Greatly Improved Solar Cells

Apr 21, 2004
PbSeNQD

Victor Klimov and Richard Schaller at Los Alamos National Laboratory have enhanced the phenomenon called "impact ionization," which can significantly improve the efficiency of the conversion of solar energy to electrical current. Normally, an incident photon striking a semiconductor produces an electron-hole pair plus a bit of heat. By using sub-10-nm sized nanoparticles made of lead and selenium atoms, the Los Alamos scientists encourage the interaction to spawn a second exciton instead of the heat (see picture, which shows hi-resolution TEM image of epitaxially fused PbSe NanoQuantumDot pair.

Greatly improved solar cells might result from the use of a photophysical process in which for each incident solar photon not one but two excitons (electron-hole pairs) are created, says Physics News Update. As with photosynthesis what happens in a solar cell is the conversion of light energy into a small current of electrons; in plants the freed electrons helps to build glucose; in solar cells the currents are collected in the form of electricity.

Although they haven't yet built a working solar cell, they are the first to demonstrate the efficacy of getting the PbSe nanocrystals to render more photo-current. Implementing the new process might result in efficiency gains of more than 35% in the conversion of light to current. (Physical Review Letters, upcoming article)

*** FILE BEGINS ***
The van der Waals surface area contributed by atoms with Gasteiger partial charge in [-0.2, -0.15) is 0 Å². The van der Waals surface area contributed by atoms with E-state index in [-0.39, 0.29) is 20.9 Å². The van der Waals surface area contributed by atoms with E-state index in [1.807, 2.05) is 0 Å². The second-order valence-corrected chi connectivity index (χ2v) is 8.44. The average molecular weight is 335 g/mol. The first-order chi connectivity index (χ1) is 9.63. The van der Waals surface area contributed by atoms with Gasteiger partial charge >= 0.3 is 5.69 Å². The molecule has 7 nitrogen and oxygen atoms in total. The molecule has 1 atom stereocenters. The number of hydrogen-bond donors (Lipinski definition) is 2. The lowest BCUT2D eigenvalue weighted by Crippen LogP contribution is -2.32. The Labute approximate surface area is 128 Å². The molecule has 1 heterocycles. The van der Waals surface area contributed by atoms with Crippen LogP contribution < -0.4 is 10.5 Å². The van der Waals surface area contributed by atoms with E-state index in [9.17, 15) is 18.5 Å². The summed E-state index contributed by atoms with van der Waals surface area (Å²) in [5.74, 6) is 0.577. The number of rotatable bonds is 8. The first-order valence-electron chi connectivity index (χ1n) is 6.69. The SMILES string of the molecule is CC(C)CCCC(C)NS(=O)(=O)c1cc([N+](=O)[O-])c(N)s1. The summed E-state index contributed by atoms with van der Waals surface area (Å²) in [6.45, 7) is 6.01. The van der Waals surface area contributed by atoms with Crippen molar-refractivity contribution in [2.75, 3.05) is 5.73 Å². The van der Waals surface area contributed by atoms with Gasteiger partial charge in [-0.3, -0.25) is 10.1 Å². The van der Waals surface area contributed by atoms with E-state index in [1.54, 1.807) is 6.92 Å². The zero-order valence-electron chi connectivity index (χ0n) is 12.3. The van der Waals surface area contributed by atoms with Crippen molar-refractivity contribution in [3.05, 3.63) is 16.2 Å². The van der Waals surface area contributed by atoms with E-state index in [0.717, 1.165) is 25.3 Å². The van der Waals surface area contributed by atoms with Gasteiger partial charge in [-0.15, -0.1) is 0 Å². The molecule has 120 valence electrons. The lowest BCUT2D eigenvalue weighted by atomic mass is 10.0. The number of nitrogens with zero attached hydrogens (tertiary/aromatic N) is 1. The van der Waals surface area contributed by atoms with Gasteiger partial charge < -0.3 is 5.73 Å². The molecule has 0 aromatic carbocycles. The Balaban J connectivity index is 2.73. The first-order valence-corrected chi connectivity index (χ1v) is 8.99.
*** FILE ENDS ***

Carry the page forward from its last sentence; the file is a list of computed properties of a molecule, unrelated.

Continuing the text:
See also the group website.


Explore further: Flower-like magnetic nanoparticles target difficult tumors

add to favorites email to friend print save as pdf

Related Stories

Let's send a private mission to Europa, expert says

Feb 09, 2015

Jupiter's icy moon Europa puzzles astrobiologists and sparks the imagination of extraterrestrial life seekers. It is believed that the moon has a subsurface ocean of liquid water, where life could possibly ...

Using solar energy to improve desalination process

Feb 04, 2015

An Aston University academic has proposed a new process to decompose waste desalination brine using solar energy, neutralising ocean acidity and reducing damaging environmental impacts.

Graphene multiplies the power of light

Jan 19, 2015

Could graphene turn light to electricity? Scientists have shown that graphene can convert a single photon into multiple electrons, showing much promise for future photovoltaic devices.

Recommended for you

Electrons moving along defined snake states

6 hours ago

Physicists at the University of Basel have shown for the first time that electrons in graphene can be moved along a predefined path. This movement occurs entirely without loss and could provide a basis for ...

New nanodevice defeats drug resistance

23 hours ago

Chemotherapy often shrinks tumors at first, but as cancer cells become resistant to drug treatment, tumors can grow back. A new nanodevice developed by MIT researchers can help overcome that by first blocking ...

Glass coating improves battery performance

Mar 02, 2015

Lithium-sulfur batteries have been a hot topic in battery research because of their ability to produce up to 10 times more energy than conventional batteries, which means they hold great promise for applications ...

User comments : 0

Please sign in to add a comment. Registration is free, and takes less than a minute. Read more

Click here to reset your password.
Sign in to get notified via email when new comments are made.